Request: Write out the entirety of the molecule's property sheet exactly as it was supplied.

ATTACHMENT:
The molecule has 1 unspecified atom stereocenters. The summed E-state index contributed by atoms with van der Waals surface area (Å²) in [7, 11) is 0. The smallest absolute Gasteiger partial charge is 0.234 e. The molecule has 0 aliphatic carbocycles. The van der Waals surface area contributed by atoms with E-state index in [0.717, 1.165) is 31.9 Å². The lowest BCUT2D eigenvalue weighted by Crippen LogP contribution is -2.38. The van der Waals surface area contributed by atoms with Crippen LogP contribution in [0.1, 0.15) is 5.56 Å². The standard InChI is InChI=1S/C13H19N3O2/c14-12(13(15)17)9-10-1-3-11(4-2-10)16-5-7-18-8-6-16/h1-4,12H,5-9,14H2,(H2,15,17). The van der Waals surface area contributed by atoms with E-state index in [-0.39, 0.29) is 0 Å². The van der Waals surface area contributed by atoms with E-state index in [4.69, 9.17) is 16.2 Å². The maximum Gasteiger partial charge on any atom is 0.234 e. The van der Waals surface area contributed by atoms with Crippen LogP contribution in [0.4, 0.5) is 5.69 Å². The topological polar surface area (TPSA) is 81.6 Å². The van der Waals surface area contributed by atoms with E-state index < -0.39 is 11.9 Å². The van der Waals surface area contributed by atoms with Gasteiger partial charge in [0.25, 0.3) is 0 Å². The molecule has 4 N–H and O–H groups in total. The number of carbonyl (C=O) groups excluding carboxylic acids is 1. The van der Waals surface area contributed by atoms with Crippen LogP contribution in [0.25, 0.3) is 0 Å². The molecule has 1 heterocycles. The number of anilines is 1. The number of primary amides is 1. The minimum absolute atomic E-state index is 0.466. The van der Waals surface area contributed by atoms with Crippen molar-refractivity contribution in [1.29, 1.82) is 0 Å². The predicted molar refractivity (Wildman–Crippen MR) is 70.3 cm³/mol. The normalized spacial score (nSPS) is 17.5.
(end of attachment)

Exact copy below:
The molecule has 1 unspecified atom stereocenters. The summed E-state index contributed by atoms with van der Waals surface area (Å²) in [7, 11) is 0. The smallest absolute Gasteiger partial charge is 0.234 e. The molecule has 0 aliphatic carbocycles. The van der Waals surface area contributed by atoms with E-state index in [0.717, 1.165) is 31.9 Å². The lowest BCUT2D eigenvalue weighted by Crippen LogP contribution is -2.38. The van der Waals surface area contributed by atoms with Crippen LogP contribution in [0.1, 0.15) is 5.56 Å². The standard InChI is InChI=1S/C13H19N3O2/c14-12(13(15)17)9-10-1-3-11(4-2-10)16-5-7-18-8-6-16/h1-4,12H,5-9,14H2,(H2,15,17). The van der Waals surface area contributed by atoms with E-state index in [-0.39, 0.29) is 0 Å². The van der Waals surface area contributed by atoms with E-state index in [4.69, 9.17) is 16.2 Å². The maximum Gasteiger partial charge on any atom is 0.234 e. The van der Waals surface area contributed by atoms with Crippen LogP contribution in [0.4, 0.5) is 5.69 Å². The topological polar surface area (TPSA) is 81.6 Å². The van der Waals surface area contributed by atoms with E-state index < -0.39 is 11.9 Å². The van der Waals surface area contributed by atoms with Gasteiger partial charge in [0.25, 0.3) is 0 Å². The molecule has 4 N–H and O–H groups in total. The number of carbonyl (C=O) groups excluding carboxylic acids is 1. The van der Waals surface area contributed by atoms with Crippen LogP contribution in [0.25, 0.3) is 0 Å². The molecule has 1 heterocycles. The number of anilines is 1. The number of primary amides is 1. The minimum absolute atomic E-state index is 0.466. The van der Waals surface area contributed by atoms with Crippen molar-refractivity contribution in [1.29, 1.82) is 0 Å². The predicted molar refractivity (Wildman–Crippen MR) is 70.3 cm³/mol. The normalized spacial score (nSPS) is 17.5.